By Kirk Wilkinson
Is life throwing you a curve? Perhaps your husband of 15 years suddenly wants a divorce, although you thought things were going pretty well. Maybe you were surprised by a lay-off and now struggle to get a job, even though you are a great candidate and deserve the positions you apply for. Maybe you are facing a serious illness or trying to mend a broken relationship with a child or loved one. These are not uncommon issues, but none of them are easy.
When I have a client come to me with issues like these, I always ask, "Who's got your back?" Regardless of the client's gender, age or status, this question always causes my client to stop and think. The answer I hear most often is "no one."
Not many years ago I went through one of the toughest periods of my life. Having survived cancer twice, and overcoming several other personal and emotional setbacks, I was truly doing my best to be a good person, do what is right and work hard; but I just wasn't happy and couldn't get out of a deep rut of depression and sadness. What made it worse was not having anyone to confide in. Counseling hadn't worked in the past. I didn't want to burden my friends. And I certainly wasn't going to talk to my parents. I felt totally and utterly alone - not physically, but emotionally. I call this acute loneliness.
You experience acute loneliness when, although you are surrounded by others, you feel as if you are facing life's challenges and problems alone. Acute loneliness made my problems feel bigger than they really were and made me feel as if my problems were unique and that I had to figure them out all by myself. Both my thoughts and my emotions were distorted because I had no one to help me calibrate my feelings and help me unload the baggage I was carrying.
Likewise, when my clients answered that "no one" had their backs, they, too, were suffering from acute loneliness.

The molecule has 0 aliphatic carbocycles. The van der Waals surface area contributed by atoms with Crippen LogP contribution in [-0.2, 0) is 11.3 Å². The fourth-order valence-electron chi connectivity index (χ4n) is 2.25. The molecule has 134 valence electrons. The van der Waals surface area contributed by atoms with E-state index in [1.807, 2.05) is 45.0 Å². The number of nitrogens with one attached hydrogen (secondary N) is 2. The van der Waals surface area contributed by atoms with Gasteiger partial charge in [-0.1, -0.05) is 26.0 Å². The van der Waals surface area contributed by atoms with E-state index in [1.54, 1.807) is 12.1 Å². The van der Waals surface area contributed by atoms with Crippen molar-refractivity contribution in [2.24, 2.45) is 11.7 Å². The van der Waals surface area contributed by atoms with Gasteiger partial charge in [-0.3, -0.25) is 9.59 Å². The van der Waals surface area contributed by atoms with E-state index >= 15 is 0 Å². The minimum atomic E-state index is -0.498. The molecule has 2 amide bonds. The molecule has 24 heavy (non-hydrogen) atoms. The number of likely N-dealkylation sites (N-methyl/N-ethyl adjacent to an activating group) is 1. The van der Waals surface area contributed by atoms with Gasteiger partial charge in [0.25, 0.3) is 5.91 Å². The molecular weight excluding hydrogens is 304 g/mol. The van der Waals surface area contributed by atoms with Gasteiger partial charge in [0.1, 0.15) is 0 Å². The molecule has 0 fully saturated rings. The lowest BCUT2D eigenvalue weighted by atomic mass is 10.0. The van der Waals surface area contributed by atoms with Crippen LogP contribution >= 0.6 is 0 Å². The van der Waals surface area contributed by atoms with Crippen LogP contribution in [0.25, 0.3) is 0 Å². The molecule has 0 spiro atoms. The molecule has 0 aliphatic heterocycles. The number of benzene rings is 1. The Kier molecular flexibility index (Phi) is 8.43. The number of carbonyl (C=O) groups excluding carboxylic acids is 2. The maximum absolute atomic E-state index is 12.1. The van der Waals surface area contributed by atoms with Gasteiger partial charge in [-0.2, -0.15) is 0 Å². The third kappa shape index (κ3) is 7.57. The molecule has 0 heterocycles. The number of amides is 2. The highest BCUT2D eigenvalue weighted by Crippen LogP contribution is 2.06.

Are you like my clients? Do you feel as if no one has your back? If so, here are a few things you can do to reduce your feelings of acute loneliness and start to create supportive relationships so that someone has your back:
Write it out
: Journaling is quite therapeutic and can help you make sense of what you are feeling. This can take on many formats, such as writing a letter you do not send, or jotting down feelings, thoughts and emotions, or writing a story.
Make a list
of people that you
be able to talk to. Start out by listing the people that come to mind without deciding who you are going to talk to. Once the list is made, rank the people on your list in terms of emotional safety, with the safest person at the top.
Take a risk
: We all feel vulnerable sharing our problems with someone. One way to overcome feeling vulnerable is to pick a topic or a single issue to discuss with someone we trust instead of dumping all your problems at one sitting. As the safety grows, you can share more.
Know that people want to listen and help
: Remember that people on your list who can offer you some level of emotional safety most likely want to help and are willing to listen.
Set some ground rules
: When you do decide to confide in someone, I highly suggest that you set some ground rules. If you only want them to listen and not give advice, let them know that up front. If you just want to vent, say so.
Seek professional help
: If your list does not yield someone you can trust or feel safe with, then it may be appropriate to seek help from a counselor or life coach. Many employers provide anonymous services for counseling. If counseling isn't your thing, seek a coach or mentor that will listen and provide objective feedback and wise perspectives.
Grow your support network
: Happy and optimistic people share something in common - they have a strong support group of people they can turn to. Try being a friend and confidant to someone as a way to grow your own network of friends.
Use social media with caution
: While you don't want to post your problems on Facebook, you can reach out to people in your network and ask for help or support. You would be surprised at how many people care for you and are willing to help.
: I know this is hard, but one powerful way to stop feeling acute loneliness is to forgive those who have offended you. This is a great way to rebuild relationships and create safety.
: Believe it or not, taking a walk or performing strenuous exercise will help you feel better about yourself and will help put your problems into perspective.
You don't need to feel alone or assume you will burden others by opening up about your challenges. As for my clients who initially feel that no one has their back, we are always able to find someone who can offer support. Whatever you are going through, don't go through it alone.
is a best-selling author, two-time cancer survivor, speaker and life coach. His book
The Happiness Factor: How to be Happy no Matter What!
will teach you how to create happiness from the inside out. For a free four-part course on how to be happy, simply subscribe here:
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